ONE of Ireland's biggest pig farmers was jailed for 18 months after his starving pigs cannibalised each other in what a judge warned was "cruelty on an industrial scale."
Rory O'Brien (60) was jailed after admitting he caused unnecessary suffering to his pigs, which had eaten each other alive with some feeding off dead animals in their pens.
Other animals were found sick and starving while some filthy pig units were even overrun by rats.
O'Brien, whose north Cork pig unit handled up to 20,000 animals, now owes €22m to the banks with Cork Circuit Criminal Court told his finances are "absolutely catastrophic".
The father-of-five pleaded guilty to a total of five animal cruelty and welfare charges.
Judge Sean O'Donnabhain said it was a very serious case.
"It has been my unfortunate experience to come across a number of animal welfare and cruelty cases. They are always distressing," he said.
"But I have never come across anything like this. This was cruelty on an industrial scale. This is a different league altogether.
"He openly defied them (the Department of Agriculture). What brazenness in the context of the evidence," he said as he noted that O'Brien had even written to inspectors insisting his Mitchelstown farm met the highest standards.
On one occasion, an inspector felt so threatened by O'Brien at his farm that she had to call Gardai.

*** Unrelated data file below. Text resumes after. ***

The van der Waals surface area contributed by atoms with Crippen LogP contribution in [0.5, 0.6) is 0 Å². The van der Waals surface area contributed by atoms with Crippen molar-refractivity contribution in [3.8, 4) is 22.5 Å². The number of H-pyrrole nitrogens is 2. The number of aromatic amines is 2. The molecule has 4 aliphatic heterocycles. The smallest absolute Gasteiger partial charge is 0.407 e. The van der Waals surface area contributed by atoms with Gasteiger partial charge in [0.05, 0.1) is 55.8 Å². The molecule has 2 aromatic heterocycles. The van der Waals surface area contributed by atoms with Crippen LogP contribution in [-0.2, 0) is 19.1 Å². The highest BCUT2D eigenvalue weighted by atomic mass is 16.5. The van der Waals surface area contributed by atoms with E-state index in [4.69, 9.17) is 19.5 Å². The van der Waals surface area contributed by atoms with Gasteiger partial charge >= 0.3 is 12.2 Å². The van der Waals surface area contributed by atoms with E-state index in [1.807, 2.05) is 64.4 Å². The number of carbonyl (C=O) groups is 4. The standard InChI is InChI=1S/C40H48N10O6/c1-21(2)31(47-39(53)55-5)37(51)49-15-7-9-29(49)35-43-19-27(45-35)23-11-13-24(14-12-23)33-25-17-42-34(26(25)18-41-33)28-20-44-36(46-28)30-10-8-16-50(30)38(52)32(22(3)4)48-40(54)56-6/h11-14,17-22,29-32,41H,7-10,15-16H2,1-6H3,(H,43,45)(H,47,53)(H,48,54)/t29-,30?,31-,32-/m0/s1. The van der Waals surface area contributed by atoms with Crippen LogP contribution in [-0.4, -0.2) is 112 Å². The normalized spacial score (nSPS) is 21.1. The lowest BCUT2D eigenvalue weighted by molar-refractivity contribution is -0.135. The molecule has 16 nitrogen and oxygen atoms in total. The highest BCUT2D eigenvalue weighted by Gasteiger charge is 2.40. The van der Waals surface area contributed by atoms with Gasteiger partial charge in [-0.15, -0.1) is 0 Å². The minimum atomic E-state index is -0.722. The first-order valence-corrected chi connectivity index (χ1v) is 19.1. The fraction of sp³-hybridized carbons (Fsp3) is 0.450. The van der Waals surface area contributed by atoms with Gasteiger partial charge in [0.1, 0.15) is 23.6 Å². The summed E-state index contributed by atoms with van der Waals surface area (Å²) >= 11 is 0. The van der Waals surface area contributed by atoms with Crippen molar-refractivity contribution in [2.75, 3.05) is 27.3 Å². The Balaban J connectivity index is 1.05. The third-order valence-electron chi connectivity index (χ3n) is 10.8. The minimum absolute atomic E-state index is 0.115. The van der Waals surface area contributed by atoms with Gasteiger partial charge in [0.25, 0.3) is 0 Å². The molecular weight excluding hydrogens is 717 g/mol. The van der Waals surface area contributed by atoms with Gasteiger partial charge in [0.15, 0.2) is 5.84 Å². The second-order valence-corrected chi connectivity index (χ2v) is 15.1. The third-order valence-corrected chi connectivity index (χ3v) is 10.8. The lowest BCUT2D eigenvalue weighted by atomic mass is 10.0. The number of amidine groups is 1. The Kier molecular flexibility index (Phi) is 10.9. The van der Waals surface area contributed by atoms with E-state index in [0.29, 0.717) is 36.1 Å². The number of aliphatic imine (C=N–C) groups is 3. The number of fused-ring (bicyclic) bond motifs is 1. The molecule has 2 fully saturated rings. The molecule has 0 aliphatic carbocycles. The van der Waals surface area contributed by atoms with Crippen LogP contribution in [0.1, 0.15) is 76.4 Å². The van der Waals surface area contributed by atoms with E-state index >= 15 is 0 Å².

On another occasion, an inspector became upset at seeing workmen watering plants in the garden near the pig farm while animals inside suffered in May heat without adequate food and water.
One animal had an untreated abscess the size of a small football on its leg.
O'Brien of Killicane, Mitchelstown, Co Cork admitted five welfare charges.
They included that on July 25, 2011 he caused unnecessary suffering to a pig by failing to treat or euthanise it after it was found eaten alive with a large bleeding wound on its left side at Killicane, Mitchelstown.
He also admitted that, between May 3 and Sept 8 2011, he failed to take the necessary measures to his animals were not caused unnecessary suffering by failing to treat or euthanise them.
O'Brien admitted that, between June 7 and 10 2011, he failed to comply with a welfare notice relating to the animals under his control and care, the notice being dated June 7.
The farmer pleaded that, on May 9 2011, he caused unnecessary suffering to a pig by failing to treat or euthanise it after it had its flesh extensively eaten out of its ribcage.
Finally, he admitted that, on June 3 2011, he caused unnecessary suffering to a boar by failing to treat or euthanise it when it had swollen joints and serious abscesses.
Inspector John McConville of the Department of Agriculture's special investigations unit said the cruelty and welfare issues were entirely about bad management and not money.
"This was not something that happened overnight. (Feeding) pipes had broken over time but were just not fixed," he said.
O'Brien's pig operation was four times the size of the average Irish pig farm and, at its peak operation, employed over 40 people.